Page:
At the beginning of this month, full of cold and coughing for England, I gave a 20 minute presentation at the Future of Technology in Education event at Senate House in London. It concerned the value of creating a personal learning network using RSS, Twitter and other web tools as a way of improving your own continuing professional development for free in the difficult economic times we now all find ourselves in.
Subsequently reading the Twitter backchannel following my talk was a sobering experience to say the least. Reaction was mixed. Some had tweeted very positively and enjoyed the practical nature of the presentation which they felt would be an ideal introduction to a Twitter newbie.
Others were less encouraging and said I was preaching to the converted and some complained of my choice of PowerPoint formating, colour scheme and musical accompaniment.
After a day to reflect, Chris Grant summarised his impressions of the negativity clearly felt by a faction of the audience in his blog post FOTE10 and what I learned from Joe Dale reminding colleagues to not forget about the needs of everyday staff and learners when it comes to using technology effectively to enhance learning and that I was a brave man to present in the way I did! I've reflected a lot too on what happened and I'm more than happy to admit that I perhaps underestimated how techno-savvy the 300 odd people present in the room were.
However, to be honest having taken part in numerous backchannels in the past, I was surprised by some of the less supportive, nay flippant, nay downright rude tweets coming from certain individuals who felt the need to express themselves in this way. Obviously delegates are entitled to their own opinions, but I agree with Microsoft's Ray Fleming's comment on this Paul Smith post Looking back on FOTE10 where he says:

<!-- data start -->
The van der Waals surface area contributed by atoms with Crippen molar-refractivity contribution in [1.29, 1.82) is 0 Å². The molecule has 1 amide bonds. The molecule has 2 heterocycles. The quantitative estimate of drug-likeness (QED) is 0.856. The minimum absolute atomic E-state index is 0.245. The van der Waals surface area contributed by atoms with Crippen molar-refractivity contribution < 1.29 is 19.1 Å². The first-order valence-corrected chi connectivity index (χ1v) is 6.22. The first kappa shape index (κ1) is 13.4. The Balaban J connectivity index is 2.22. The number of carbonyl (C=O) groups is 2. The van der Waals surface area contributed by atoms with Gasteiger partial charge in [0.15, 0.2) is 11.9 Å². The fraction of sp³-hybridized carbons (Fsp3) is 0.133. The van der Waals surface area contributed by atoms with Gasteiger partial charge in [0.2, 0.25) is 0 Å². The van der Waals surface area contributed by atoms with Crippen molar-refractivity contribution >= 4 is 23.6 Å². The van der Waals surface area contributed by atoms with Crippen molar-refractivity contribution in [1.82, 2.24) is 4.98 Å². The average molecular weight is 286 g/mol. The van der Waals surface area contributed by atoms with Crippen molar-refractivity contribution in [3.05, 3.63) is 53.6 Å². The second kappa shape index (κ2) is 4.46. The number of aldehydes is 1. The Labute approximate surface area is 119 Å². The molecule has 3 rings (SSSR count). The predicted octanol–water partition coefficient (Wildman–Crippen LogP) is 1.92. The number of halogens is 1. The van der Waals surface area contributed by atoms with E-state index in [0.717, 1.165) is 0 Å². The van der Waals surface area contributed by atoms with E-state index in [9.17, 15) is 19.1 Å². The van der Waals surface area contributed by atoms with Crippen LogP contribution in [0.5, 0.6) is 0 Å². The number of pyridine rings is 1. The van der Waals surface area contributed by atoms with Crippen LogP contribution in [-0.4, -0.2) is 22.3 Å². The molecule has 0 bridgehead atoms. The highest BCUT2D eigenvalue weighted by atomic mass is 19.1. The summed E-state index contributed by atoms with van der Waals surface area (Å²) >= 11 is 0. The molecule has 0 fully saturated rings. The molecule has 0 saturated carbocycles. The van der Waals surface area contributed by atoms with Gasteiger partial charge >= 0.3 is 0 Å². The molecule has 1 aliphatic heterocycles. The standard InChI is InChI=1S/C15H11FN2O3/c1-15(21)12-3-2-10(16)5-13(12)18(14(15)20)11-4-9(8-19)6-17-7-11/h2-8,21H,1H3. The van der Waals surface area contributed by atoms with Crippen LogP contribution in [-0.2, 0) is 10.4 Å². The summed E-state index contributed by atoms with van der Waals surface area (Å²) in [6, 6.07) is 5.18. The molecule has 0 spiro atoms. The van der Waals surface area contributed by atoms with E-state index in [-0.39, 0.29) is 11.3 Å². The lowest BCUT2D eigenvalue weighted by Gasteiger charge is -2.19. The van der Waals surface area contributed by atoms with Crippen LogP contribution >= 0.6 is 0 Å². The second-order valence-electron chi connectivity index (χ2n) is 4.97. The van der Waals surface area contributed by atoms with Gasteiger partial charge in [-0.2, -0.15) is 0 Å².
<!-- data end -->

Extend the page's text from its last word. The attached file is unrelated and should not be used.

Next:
Over the weekend somebody (on Twitter) said that they wouldn’t be brave enough to present at an Education conference with a Twitter backchannel, because their “skin isn’t thick enough”.
I think that’s a real issue – if the back channel instantly critcises people who say things which are controversial, or (as happened twice on Friday) before they have even said anything – then it could lead to presenters striving for blandness, to avoid irritating anybody in the audience?
If you would like to watch an enhanced version of my talk complete with the Twitter backchannel as it appeared in real time, feel free to click on this link which Martin Hawskey from JISC has kindly created using the iTitle tool.
For those who are not yet completely au fait with the power of Twitter, RSS and other web tools as a way of nuturing a PLN and improving your own CPD, I've added all the links I refer to in the presentation below as well as including an audio version of my talk which you can download above. Comments as always are welcome.